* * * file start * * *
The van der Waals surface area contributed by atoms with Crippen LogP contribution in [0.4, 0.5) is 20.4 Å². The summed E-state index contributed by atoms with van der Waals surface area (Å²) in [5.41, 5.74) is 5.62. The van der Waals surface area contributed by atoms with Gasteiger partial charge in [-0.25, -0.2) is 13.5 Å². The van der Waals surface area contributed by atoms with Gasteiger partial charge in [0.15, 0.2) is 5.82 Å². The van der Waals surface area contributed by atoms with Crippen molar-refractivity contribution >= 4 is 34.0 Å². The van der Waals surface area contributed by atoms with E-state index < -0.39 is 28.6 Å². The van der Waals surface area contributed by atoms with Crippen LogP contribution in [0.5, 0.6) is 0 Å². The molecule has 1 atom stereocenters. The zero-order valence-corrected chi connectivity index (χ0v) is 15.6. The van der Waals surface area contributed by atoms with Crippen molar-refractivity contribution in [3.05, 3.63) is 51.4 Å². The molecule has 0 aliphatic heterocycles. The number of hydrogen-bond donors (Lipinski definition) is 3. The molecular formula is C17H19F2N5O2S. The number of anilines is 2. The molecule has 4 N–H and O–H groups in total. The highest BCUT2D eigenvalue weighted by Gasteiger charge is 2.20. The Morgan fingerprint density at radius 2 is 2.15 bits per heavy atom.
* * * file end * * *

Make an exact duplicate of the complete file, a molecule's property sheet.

The van der Waals surface area contributed by atoms with Crippen LogP contribution in [0.4, 0.5) is 20.4 Å². The summed E-state index contributed by atoms with van der Waals surface area (Å²) in [5.41, 5.74) is 5.62. The van der Waals surface area contributed by atoms with Gasteiger partial charge in [-0.25, -0.2) is 13.5 Å². The van der Waals surface area contributed by atoms with Gasteiger partial charge in [0.15, 0.2) is 5.82 Å². The van der Waals surface area contributed by atoms with Crippen molar-refractivity contribution >= 4 is 34.0 Å². The van der Waals surface area contributed by atoms with E-state index < -0.39 is 28.6 Å². The van der Waals surface area contributed by atoms with Crippen LogP contribution in [0.5, 0.6) is 0 Å². The molecule has 1 atom stereocenters. The zero-order valence-corrected chi connectivity index (χ0v) is 15.6. The van der Waals surface area contributed by atoms with Crippen molar-refractivity contribution in [3.05, 3.63) is 51.4 Å². The molecule has 0 aliphatic heterocycles. The number of hydrogen-bond donors (Lipinski definition) is 3. The molecular formula is C17H19F2N5O2S. The number of anilines is 2. The molecule has 4 N–H and O–H groups in total. The highest BCUT2D eigenvalue weighted by Gasteiger charge is 2.20. The Morgan fingerprint density at radius 2 is 2.15 bits per heavy atom.